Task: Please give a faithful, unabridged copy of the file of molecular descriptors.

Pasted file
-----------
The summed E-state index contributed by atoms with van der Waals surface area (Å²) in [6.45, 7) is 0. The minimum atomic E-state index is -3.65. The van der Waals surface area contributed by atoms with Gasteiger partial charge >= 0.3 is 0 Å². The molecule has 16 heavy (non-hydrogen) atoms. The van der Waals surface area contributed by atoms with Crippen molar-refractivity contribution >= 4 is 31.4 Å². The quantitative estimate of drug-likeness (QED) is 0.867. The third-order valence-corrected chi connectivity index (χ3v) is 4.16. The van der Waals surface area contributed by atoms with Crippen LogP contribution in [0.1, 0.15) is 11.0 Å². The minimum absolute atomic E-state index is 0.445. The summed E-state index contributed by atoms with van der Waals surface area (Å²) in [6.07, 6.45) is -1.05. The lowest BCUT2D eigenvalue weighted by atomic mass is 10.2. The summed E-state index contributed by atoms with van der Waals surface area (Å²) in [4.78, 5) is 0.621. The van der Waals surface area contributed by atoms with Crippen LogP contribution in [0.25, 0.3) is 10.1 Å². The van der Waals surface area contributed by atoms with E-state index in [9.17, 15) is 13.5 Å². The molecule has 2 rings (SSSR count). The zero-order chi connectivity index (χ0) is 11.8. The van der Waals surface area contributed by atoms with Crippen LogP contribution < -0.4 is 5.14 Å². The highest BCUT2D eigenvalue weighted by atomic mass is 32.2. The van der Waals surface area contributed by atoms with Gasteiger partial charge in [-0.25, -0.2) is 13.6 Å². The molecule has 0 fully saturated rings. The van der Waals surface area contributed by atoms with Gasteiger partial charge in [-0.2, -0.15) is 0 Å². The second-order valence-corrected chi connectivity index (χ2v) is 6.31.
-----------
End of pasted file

The summed E-state index contributed by atoms with van der Waals surface area (Å²) in [6.45, 7) is 0. The minimum atomic E-state index is -3.65. The van der Waals surface area contributed by atoms with Gasteiger partial charge >= 0.3 is 0 Å². The molecule has 16 heavy (non-hydrogen) atoms. The van der Waals surface area contributed by atoms with Crippen molar-refractivity contribution >= 4 is 31.4 Å². The quantitative estimate of drug-likeness (QED) is 0.867. The third-order valence-corrected chi connectivity index (χ3v) is 4.16. The van der Waals surface area contributed by atoms with Crippen LogP contribution in [0.1, 0.15) is 11.0 Å². The minimum absolute atomic E-state index is 0.445. The summed E-state index contributed by atoms with van der Waals surface area (Å²) in [6.07, 6.45) is -1.05. The lowest BCUT2D eigenvalue weighted by atomic mass is 10.2. The summed E-state index contributed by atoms with van der Waals surface area (Å²) in [4.78, 5) is 0.621. The van der Waals surface area contributed by atoms with Crippen LogP contribution in [0.25, 0.3) is 10.1 Å². The van der Waals surface area contributed by atoms with E-state index in [9.17, 15) is 13.5 Å². The molecule has 2 rings (SSSR count). The zero-order chi connectivity index (χ0) is 11.8. The van der Waals surface area contributed by atoms with Crippen LogP contribution < -0.4 is 5.14 Å². The highest BCUT2D eigenvalue weighted by atomic mass is 32.2. The van der Waals surface area contributed by atoms with Gasteiger partial charge in [-0.25, -0.2) is 13.6 Å². The molecule has 0 fully saturated rings. The van der Waals surface area contributed by atoms with Gasteiger partial charge in [-0.2, -0.15) is 0 Å². The second-order valence-corrected chi connectivity index (χ2v) is 6.31.